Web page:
5 things to know about the growing role of IoT in virtual care delivery


The internet of things has the potential to transform the healthcare industry, especially when applied to virtual care and telemedicine. Recently, a group of experts with clinical care delivery, technology and healthcare consulting expertise addressed the topic of the IoT, the potential value this emerging technology can bring to the healthcare landscape, and potential applications and challenges to industry-wide adoption, during a panel discussion during Becker's Virtual Innovation Summit.

Briefly defined, the IoT is a term that describes how "smart" objects, as opposed to computer access points, are linked together to share data that enables the automation of certain tasks. Specific to healthcare, the IoT could be defined as interplay between bedside monitors, smartwatches and fitness trackers, implanted medical devices and any other object that transmits or receives a signal containing data that must be accessed or stored somewhere else.

Trends show the use of IoT in healthcare is on the rise, with use cases emerging in areas such as telemedicine and virtual/home care. While IoT-based healthcare solutions may not currently exist within many hospitals and health systems, there are several forces pushing IoT to the forefront, and experts believe it will hit full-scale adoption within the next 10 years, according to the panel discussion.

According to panel member Robin Sarkar, PhD, CIO of Lakeland Health in St. Joseph, Mich., "As a healthcare professional, I would say our progress [with IoT] has been mixed, particularly when benchmarked with retail and banking" "While healthcare is somewhat of a laggard in leveraging IoT, we are making some progress and this is an area with excellent potential in the future. We are poised for exponential growth."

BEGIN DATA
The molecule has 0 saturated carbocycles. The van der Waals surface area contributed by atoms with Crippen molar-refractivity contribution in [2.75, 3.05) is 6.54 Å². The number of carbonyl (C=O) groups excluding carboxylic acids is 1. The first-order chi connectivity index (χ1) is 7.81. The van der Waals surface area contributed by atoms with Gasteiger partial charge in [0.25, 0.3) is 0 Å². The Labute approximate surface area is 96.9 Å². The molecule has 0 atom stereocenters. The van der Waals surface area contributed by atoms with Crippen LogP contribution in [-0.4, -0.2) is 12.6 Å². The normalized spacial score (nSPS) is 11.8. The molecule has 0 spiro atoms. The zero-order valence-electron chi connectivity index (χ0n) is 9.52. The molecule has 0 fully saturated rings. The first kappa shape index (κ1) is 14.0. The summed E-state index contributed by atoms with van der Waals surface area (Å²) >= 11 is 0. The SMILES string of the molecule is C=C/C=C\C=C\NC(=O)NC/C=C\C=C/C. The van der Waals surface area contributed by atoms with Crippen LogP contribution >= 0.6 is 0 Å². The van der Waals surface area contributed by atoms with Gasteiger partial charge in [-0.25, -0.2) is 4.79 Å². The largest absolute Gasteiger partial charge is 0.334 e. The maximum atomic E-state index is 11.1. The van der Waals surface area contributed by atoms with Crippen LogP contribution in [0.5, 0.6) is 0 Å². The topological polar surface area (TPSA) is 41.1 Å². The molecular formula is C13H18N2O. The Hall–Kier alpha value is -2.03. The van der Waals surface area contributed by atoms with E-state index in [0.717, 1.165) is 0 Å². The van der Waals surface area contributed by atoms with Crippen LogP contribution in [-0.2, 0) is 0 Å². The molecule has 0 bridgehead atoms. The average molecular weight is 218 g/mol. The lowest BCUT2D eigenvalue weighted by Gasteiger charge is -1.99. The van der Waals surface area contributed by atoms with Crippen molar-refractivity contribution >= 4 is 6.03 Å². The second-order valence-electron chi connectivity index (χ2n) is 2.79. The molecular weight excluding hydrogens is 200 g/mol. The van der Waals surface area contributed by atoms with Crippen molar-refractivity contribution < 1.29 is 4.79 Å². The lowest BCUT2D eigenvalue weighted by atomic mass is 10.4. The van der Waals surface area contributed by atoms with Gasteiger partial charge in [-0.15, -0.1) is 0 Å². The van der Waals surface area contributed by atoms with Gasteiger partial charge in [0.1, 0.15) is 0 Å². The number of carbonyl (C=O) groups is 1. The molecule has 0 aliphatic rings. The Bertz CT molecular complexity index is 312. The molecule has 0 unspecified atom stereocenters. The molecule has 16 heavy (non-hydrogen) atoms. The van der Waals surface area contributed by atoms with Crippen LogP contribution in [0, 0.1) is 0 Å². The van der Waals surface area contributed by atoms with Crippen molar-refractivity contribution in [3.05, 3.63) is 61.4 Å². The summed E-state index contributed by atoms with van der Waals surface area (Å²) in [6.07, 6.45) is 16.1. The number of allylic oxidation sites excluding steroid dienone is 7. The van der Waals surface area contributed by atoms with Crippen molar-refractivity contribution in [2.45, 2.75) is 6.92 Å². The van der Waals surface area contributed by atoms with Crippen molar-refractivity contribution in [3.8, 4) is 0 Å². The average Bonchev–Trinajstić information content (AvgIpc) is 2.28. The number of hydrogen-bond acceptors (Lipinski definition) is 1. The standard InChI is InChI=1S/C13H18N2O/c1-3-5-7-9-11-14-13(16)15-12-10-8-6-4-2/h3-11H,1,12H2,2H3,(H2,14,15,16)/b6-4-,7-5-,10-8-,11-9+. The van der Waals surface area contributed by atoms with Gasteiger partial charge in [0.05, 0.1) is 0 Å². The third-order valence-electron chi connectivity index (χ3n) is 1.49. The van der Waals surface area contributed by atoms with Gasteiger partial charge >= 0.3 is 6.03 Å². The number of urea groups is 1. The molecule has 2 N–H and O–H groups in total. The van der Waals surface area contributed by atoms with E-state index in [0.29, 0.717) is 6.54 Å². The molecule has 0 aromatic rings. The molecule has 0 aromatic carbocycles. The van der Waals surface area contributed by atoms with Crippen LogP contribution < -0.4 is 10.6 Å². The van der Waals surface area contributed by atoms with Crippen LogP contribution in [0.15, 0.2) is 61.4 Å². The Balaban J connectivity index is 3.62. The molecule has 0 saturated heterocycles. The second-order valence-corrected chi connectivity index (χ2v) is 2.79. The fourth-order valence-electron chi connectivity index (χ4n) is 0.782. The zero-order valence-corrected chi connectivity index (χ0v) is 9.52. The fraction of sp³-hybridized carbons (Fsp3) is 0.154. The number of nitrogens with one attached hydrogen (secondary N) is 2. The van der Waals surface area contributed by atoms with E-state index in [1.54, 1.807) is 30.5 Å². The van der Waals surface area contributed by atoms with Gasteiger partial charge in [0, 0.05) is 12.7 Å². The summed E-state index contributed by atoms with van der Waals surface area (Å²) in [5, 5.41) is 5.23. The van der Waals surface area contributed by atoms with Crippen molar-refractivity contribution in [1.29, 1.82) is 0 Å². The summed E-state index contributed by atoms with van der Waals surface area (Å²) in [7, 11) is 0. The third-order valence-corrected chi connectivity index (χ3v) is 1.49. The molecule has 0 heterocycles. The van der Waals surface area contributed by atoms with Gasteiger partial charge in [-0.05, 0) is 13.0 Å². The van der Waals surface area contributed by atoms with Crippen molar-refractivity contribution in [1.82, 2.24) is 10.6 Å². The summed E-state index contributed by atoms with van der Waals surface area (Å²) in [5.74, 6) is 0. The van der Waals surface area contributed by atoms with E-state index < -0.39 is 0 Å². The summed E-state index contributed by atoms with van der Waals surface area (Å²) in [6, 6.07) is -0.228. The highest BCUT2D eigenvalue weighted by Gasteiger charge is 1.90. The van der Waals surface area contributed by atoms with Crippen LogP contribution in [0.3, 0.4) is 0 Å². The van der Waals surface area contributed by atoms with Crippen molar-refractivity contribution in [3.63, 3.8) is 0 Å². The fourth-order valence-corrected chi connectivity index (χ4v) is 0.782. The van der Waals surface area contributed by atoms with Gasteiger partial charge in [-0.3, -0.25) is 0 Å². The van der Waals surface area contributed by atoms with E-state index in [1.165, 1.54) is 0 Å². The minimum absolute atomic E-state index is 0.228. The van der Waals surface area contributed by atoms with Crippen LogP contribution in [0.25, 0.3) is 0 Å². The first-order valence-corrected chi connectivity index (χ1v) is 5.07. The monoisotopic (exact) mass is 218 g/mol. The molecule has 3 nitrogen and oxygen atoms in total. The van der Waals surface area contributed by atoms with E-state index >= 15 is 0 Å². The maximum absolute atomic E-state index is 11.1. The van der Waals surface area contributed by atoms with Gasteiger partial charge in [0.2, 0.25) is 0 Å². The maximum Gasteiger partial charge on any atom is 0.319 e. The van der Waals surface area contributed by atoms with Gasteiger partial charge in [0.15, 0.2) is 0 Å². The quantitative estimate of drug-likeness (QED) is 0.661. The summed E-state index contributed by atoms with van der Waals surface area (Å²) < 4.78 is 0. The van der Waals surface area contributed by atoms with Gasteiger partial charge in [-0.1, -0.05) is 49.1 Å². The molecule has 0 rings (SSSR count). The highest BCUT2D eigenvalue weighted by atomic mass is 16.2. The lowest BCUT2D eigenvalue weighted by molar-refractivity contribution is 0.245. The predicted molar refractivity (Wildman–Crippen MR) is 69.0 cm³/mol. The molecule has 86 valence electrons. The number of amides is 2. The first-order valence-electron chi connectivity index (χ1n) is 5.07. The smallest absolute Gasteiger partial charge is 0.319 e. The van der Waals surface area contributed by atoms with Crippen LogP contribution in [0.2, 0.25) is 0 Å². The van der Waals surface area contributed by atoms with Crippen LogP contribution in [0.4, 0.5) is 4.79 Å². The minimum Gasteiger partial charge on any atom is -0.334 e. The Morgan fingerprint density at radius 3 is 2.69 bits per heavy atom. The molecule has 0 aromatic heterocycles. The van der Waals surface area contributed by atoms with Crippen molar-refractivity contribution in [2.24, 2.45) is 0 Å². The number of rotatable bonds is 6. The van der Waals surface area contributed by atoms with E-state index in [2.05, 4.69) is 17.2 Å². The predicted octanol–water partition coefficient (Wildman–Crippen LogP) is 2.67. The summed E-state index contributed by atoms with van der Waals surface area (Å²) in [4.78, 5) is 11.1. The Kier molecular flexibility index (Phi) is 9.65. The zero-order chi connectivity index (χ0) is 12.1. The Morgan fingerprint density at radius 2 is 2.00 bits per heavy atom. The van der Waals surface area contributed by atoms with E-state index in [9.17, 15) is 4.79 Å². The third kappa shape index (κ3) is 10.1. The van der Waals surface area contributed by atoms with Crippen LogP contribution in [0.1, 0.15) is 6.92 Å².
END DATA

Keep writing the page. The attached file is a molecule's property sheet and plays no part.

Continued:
Dr. Sarkar was joined on the panel by Jennifer Esposito, general manager of global health and life sciences of Intel Corp., and Chris Weitz, an IT consultant working with Lenovo Health.

Here are five key takeaways from the panel discussion.

1. The data explosion created by medical devices — and the ability of hospitals to finally digest this data — is driving demand. The panelists discussed how hospitals and health systems are beginning to employ the tools necessary to analyze data harnessed from devices like MRIs for insights to improve clinical care delivery, and this has opened the door for new possibilities and other applications of IoT technology. "Now that existing clinical care data is being utilized and new analytics methods are being deployed by healthcare organizations, it's opening up the opportunity to ask new and different questions and capture other types data that might be collected — whether it's in the hospital, in the home or on the patient — and incorporating this into clinical decision systems," Ms. Esposito said.

Dr. Sarkar gave the example of an IoT initiative in his hospital where bedside monitors and vital sign devices are connected to the EHR and feed data into a secure, interactive "dashboard" screen where physicians and nurses can remotely monitor patients. If there is a concern with one of the patients, the clinician can simply touch the patient room on the screen and get a view of patient vitals, diagnosis, medications, lab results and other information. Now his system is looking for ways to do this remotely — when patients are in their homes.

2. Patient expectations are also accelerating the introduction of IoT. There is also a considerable amount of data being generated by patients themselves, and due to advancements in other industries, patients expect this information to be seamlessly integrated into their care. "People have an expectation now of how things work. They have been trained by companies like Google, Amazon and Facebook. They expect all things to be integrated," Mr. Weitz said.